Of the 286 programs that responded to the survey, 61 (21%) responded to the item about shared frameworks (i.e., “Which frameworks related to technology, if any, do you share explicitly with students in these classes?”). These responses yielded a list of 23 different frameworks, ranging from theoretical frameworks (e.g., Technology Pedagogy and Content Knowledge [TPACK]), to state-specific standards (e.g., Ohio Learning Standards for Technology), to position statements from professional organizations (e.g., the National Council of Teachers of Mathematics [NCTM] 2015 Technology Position Statement).
Data Sources for the Frameworks
With a set of frameworks identified, we then set out to collect data related to each. In this situation, the data were collected from primary sources for each identified framework. For example, we noted how the framework was developed, for whom (e.g., teacher educators or practicing teachers), any figures used to represent it, and whether it was peer reviewed. Data collection was facilitated by the use of a Google form. The form provided prompts to guide the extraction of data from the sources and recorded and organized responses to these prompts in a spreadsheet.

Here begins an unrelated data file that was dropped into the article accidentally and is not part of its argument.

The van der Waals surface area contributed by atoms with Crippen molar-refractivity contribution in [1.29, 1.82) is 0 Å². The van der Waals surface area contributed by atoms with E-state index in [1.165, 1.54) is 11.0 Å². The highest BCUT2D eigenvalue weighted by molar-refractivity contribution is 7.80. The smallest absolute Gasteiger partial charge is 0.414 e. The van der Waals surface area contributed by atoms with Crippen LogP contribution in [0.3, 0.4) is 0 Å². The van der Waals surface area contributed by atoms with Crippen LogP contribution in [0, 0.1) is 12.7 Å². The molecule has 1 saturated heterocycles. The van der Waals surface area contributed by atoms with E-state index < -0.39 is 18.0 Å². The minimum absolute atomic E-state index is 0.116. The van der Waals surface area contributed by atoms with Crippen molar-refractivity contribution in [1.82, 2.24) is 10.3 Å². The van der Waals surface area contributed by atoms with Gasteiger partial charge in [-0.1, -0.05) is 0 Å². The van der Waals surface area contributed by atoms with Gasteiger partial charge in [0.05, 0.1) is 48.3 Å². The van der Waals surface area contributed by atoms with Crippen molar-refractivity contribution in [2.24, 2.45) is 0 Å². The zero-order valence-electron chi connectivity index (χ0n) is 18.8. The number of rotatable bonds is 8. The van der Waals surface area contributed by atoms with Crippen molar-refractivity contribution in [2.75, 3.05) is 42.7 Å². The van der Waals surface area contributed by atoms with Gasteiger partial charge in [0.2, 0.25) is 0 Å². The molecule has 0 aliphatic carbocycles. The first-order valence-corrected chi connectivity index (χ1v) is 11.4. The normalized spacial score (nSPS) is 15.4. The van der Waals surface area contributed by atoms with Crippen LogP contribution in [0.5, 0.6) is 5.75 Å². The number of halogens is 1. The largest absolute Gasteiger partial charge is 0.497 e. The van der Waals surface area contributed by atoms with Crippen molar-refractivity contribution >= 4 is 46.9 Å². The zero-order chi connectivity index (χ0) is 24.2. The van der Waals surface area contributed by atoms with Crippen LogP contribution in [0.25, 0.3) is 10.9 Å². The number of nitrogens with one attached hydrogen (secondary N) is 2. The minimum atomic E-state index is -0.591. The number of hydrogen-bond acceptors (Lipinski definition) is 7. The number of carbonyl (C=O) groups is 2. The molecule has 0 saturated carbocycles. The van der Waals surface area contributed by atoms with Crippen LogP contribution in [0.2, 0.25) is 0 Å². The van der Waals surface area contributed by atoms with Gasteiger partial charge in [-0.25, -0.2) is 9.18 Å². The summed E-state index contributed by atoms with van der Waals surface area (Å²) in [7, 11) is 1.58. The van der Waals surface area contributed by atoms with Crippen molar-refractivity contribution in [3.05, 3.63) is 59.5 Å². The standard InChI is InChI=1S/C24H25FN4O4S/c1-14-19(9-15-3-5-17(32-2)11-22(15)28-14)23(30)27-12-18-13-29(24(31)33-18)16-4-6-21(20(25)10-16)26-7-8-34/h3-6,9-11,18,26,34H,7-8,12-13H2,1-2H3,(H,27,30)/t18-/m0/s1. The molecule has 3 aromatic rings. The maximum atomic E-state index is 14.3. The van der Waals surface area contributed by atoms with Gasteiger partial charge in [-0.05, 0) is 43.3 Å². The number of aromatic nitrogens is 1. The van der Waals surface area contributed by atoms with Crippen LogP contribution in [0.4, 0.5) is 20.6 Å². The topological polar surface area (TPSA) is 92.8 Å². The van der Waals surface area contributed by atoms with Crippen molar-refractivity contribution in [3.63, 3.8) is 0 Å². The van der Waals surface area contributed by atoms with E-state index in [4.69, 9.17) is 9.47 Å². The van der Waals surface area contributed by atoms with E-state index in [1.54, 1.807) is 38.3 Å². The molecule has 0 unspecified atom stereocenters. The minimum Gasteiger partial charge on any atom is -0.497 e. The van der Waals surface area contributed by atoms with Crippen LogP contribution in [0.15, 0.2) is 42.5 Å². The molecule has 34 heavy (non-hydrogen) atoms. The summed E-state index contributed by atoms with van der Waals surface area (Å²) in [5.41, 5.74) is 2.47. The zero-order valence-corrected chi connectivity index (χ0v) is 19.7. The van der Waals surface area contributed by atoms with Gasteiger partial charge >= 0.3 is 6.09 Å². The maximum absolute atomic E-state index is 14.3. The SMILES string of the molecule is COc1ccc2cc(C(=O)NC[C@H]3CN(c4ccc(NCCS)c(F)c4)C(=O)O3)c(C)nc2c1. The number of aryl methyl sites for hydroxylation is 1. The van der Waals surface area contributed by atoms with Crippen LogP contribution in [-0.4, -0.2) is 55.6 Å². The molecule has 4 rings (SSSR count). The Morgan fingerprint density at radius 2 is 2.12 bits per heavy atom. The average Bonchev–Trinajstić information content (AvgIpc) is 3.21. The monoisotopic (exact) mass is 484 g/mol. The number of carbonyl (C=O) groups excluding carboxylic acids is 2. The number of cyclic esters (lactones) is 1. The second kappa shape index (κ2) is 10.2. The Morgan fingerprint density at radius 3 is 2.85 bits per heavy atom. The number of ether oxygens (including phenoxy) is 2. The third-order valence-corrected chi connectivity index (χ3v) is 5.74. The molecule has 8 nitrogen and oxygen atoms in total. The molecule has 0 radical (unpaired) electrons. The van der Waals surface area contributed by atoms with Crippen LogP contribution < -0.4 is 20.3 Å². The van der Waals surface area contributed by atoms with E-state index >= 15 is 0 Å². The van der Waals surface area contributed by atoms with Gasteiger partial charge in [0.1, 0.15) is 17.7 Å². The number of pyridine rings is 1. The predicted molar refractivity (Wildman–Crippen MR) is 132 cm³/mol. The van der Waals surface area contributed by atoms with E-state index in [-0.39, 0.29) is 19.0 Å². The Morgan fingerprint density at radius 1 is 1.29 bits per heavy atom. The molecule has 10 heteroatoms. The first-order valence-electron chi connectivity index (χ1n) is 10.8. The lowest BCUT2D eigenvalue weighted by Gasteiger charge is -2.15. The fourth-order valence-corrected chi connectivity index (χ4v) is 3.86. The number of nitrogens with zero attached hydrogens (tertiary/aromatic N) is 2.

Finally, precise summaries of each framework were constructed. Summary construction was an iterative process. First, a pair of research team members worked collaboratively to write a one- to two-page summary from the primary source. Based on this first iteration the team agreed upon the important features to include a clear description of the framework (including any figures), its original purpose (e.g., to inform or to describe), and identification of any work from which it is built.
Next, two researchers reviewed the summaries to make sure that all of the previously mentioned features were included. Any summaries that did not include all of those features were revised. Then the entire research team read each summary for consistency with the primary resources with any further refinements done as a group. At this time the summaries were approximately one page each. In an effort to focus on the goal of each of the frameworks (i.e., the phenomenon it is framing), summaries were abbreviated to brief descriptions that left out details about where the framework originated and how it was developed and only focused on what it framed. For example, our brief description of Pea’s (1985) framework stated,